What Makes Good Code? – Should Every Class Have An Interface? Pt 1

What's An Interface? I mentioned in the first post of this series that I'll likely be referring to C# in most of these posts. I think the concept of an interface in C# extends to other languages--sometimes by a different name--so the discussion here may still be applicable. Some examples in C++, Java, and Python to get you going for comparisons. From MSDN: An interface contains definitions for a group of related functionalities that a class or a struct can implement. By using interfaces, you can, for example, include behavior from multiple sources in a class. That capability is important in C# because the language doesn't support multiple inheritance of classes. In addition, you must use an interface if you want to simulate inheritance for structs, because they can't actually inherit from another struct or class. It's also important to note…


Keep Your Fields Private

Background A recent discussion about this spurred a bit of a debate. Ever since I can remember, I've always been told to keep fields private. If you want to expose them any more than private you should use a property. Of course, I was defending my stance on this and figured I should see what other people were saying. I turned to the trusty Stack Overflow (SO) for some answers. Argument For: Control One of the major categories of arguments for keeping fields private has to do with control. Some great points brought up by SO posters included that properties allow you to easily add verification to your data storage. With a field inside of your class, your control is over how this variable is manipulated is constrained to the class. As soon as you expose something outside of the class,…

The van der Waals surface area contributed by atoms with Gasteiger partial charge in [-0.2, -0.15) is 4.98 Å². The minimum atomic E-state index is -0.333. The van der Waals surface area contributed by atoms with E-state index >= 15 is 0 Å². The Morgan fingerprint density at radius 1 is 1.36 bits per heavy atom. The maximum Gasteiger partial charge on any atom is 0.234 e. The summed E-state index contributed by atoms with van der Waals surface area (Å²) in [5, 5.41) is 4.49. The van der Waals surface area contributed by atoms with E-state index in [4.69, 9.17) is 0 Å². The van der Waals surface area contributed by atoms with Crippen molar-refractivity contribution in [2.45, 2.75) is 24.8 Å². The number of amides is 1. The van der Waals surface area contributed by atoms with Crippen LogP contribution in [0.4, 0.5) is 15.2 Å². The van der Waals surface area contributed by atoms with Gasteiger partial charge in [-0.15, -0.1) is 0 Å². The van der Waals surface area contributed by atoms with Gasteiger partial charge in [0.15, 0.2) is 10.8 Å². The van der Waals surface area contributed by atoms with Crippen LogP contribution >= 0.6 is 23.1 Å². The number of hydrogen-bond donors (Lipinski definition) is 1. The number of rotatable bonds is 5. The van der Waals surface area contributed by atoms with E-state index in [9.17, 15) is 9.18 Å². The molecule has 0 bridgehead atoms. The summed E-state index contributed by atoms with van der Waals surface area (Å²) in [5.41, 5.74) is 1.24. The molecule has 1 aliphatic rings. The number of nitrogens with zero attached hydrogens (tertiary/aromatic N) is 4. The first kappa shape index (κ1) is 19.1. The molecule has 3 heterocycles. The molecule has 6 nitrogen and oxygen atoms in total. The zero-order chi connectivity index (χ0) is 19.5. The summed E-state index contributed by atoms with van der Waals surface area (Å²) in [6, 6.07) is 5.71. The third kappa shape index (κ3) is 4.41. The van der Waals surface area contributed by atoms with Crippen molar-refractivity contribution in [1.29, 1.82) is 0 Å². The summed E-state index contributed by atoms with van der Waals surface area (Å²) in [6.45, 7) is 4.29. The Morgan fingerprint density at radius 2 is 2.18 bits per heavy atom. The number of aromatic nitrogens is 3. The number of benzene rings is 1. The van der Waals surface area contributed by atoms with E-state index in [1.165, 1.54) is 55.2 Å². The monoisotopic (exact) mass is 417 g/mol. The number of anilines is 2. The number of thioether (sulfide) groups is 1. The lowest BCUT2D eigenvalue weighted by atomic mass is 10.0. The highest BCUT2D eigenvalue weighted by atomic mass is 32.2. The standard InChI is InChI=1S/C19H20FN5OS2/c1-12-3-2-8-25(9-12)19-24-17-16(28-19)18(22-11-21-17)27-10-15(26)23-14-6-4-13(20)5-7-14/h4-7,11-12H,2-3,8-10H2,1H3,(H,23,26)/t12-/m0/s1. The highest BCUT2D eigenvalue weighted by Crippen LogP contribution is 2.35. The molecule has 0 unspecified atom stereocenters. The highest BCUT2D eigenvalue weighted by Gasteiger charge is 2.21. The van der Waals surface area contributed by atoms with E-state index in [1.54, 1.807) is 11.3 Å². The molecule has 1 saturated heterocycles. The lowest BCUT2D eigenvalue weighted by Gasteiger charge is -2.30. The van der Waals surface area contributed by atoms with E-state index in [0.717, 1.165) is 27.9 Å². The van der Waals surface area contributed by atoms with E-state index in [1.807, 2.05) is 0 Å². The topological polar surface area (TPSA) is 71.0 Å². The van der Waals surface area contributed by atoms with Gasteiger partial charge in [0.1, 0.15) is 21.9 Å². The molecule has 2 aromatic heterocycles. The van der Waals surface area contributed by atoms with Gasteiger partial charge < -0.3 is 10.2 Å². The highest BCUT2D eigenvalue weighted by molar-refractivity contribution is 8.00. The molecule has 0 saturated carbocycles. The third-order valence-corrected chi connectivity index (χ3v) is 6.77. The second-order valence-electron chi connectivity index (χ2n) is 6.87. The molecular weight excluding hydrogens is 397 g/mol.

What Makes a Good API?

Background My position at work allows me a bit of freedom in how I code and more importantly, influence how others code. I was recently having a conversation with a colleague about what I think makes a good API, from a high level. The context of our discussion was pertaining to developing a C# based API, but this really applies to any object oriented API. I had two key points that I wanted to address, and while they're not the only important things, I believe they're often overlooked. The first thing is how people will use your API, so how they will call methods and use the results. The second point was about how people will implement your API should they want to extend your work and implement their own classes. Here's what I was trying to drive home:   Usage: As a programmer,…


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